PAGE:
Abbott M. L. & Fouts J. T. (2003) Constructivist teaching and student achievement: The results of a school level classroom observation study in Washington. Technical Report #5. Washington School Research Center, Lynnwood WA. https://cepa.info/4658
This study built on a 2001–02 classroom observation study of Washington K-12 and technical schools that identified the extent of constructivist teaching activity. Results from classroom observations found that strong constructivist teaching was observable in 17 percent of the classroom lessons. The other 83 percent of the lessons observed may have contained some elements of constructivist teaching, but up to one-half had very little or no elements of constructivist teaching present. More constructivist teaching appeared to occur in alternative schools and integrated subject matter classes. There appeared to be no differences among elementary, middle/junior, and high schools in the degree to which constructivist practices were used. This study explored the relationship of this practice to student achievement, examining the percent of variance in student achievement accounted for by constructivist teaching beyond that contributed by low-income. Data came from the original observation study and from school-level standardized test scores of 4th, 7th, and 10th graders. Results found large correlations between study variables (a negative correlation between school-level family income and student achievement, large positive correlations between constructivist teaching and student achievement, and a negative correlation between constructivist teaching and school-level family income).
Alexander P. C. & Neimeyer G. J. (1989) Constructivism and family therapy. International Journal of Personal Construct Psychology 2(2): 111–121. https://cepa.info/5468
Personal construct and family systems theories can profit from an exchange of ideas concerning the relationship between their personal and interpersonal aspects of construction. This article examines three possible points of contact between the two orientations. First, we suggest that personal construct psychology could profit from addressing the important contributions of the family context to the development of each individual’s system. Second, we address the impact of the person’s constructions on the larger family system. Third, we suggest that the family system itself develops a system of shared constructions that define and bind its identity and interactions. Each of these areas of interface carries implications for therapy, and specific intervention techniques corresponding to each of these are discussed.
Atkinson B. J. & Heath A. W. (1990) Further thoughts on second-order family therapy – This time it’s personal. Family Process 29: 145–155. https://cepa.info/4097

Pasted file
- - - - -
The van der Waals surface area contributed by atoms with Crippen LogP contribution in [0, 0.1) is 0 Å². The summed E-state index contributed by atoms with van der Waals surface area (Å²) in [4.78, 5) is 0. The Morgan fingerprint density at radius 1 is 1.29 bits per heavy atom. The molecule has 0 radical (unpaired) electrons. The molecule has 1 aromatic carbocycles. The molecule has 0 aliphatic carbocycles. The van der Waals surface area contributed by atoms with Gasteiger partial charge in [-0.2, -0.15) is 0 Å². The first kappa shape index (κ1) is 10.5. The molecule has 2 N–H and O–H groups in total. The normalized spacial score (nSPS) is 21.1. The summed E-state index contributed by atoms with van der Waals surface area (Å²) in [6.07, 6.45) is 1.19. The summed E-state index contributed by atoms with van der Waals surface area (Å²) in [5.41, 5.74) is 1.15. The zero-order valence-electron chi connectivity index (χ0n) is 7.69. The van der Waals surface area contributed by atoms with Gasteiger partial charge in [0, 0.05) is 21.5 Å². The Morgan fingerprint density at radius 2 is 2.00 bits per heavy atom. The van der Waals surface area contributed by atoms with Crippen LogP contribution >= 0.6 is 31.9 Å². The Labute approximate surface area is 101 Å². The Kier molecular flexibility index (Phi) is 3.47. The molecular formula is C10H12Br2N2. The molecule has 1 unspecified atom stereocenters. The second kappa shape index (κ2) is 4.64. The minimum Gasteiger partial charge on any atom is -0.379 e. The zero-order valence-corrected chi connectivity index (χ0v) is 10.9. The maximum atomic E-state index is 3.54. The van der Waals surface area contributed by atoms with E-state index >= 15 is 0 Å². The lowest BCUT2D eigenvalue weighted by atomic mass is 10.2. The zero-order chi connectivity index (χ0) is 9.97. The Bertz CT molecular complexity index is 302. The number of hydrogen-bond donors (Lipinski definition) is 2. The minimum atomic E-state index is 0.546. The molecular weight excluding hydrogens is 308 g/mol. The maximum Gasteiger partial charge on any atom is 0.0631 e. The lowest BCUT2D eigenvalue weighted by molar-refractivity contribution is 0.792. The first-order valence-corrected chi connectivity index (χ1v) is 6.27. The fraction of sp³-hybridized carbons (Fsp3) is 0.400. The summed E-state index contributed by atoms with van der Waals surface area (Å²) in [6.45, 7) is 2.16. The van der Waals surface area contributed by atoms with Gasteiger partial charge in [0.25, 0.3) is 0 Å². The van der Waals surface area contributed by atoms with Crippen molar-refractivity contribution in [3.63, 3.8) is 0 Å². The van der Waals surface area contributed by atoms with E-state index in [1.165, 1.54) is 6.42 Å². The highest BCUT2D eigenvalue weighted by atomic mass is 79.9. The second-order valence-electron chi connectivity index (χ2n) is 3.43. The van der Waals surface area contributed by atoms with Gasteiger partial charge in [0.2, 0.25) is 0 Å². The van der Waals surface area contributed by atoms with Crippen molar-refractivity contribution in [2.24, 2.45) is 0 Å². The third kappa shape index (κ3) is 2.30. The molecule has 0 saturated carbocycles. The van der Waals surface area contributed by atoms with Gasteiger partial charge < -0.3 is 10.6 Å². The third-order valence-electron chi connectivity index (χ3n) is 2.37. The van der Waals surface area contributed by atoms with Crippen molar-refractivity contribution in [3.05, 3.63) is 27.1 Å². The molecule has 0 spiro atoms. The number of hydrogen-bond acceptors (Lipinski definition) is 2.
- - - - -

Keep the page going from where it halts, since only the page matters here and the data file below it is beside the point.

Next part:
A series of articles has recently appeared in which implications of second-order cybernetics for the practice of family therapy have been discussed. In this article, we attempt to advance the discussion by addressing ideas that we think have not been adequately emphasized thus far. Specifically proposed are ideas about conditions that might facilitate the emergence of consciously pragmatic strategy informed by the kind of systemic wisdom that delicately balances natural systems without the benefit of human planning. It is argued that a shift in the personal habits of knowing and acting that typically organize individual human experience is required. After attempting to specify what this shift might involve, implications of these ideas for the practice of family therapy and for human action in general are discussed.
Balsemão Pires E. (2011) A individuação da sociedade moderna (The individuation of modern society). Coimbra University Press, Coimbra. https://cepa.info/1139
The book uses the method and categories of systems theory (inspired by Niklas Luhmann) in a scrutiny of the evolution of the main semantic trends of modern society and its influence in the formation of the systemic boundaries of the social systems of society. The book is an investigation of the meaning of the functional differentiation according to its semantic symptoms and evolution. In order to reconstruct the semantic evolution of basic modern socio-economic categories the book is divided according to the three classic branches of the political philosophy of the classic tradition, the Aristotelian division also conserved in Hegel’s own distribution of the themes of his “Sittlichkeit” – family, civil society and the state. Thus, in “The Individuation of Modern Society” the author explores the classic notion of oikós and its opposition to the pólis, the evolution of the concept of utility in modern times and its importance to the formation of the modern political economy and the economic system as an autonomous functional system, the idea of “civil society,” its meaning in the Hegelian description of the social modernity, the fragmentation of XVIIIth century civil society according to the use of the term “Entzweiung” in the Hegelian philosophical vocabulary, and the formation of the concept of the nation as a self-referential condition of the political system. The book finishes with a discussion of Niklas Luhmann’s theory of functional differentiation and his concept of the political system. Relevance: The book applies second-order cybernetics to the analysis of the evolution of modern social systems, especially in the case of the formation of self-referential conditions for the observation and reproduction of the systems.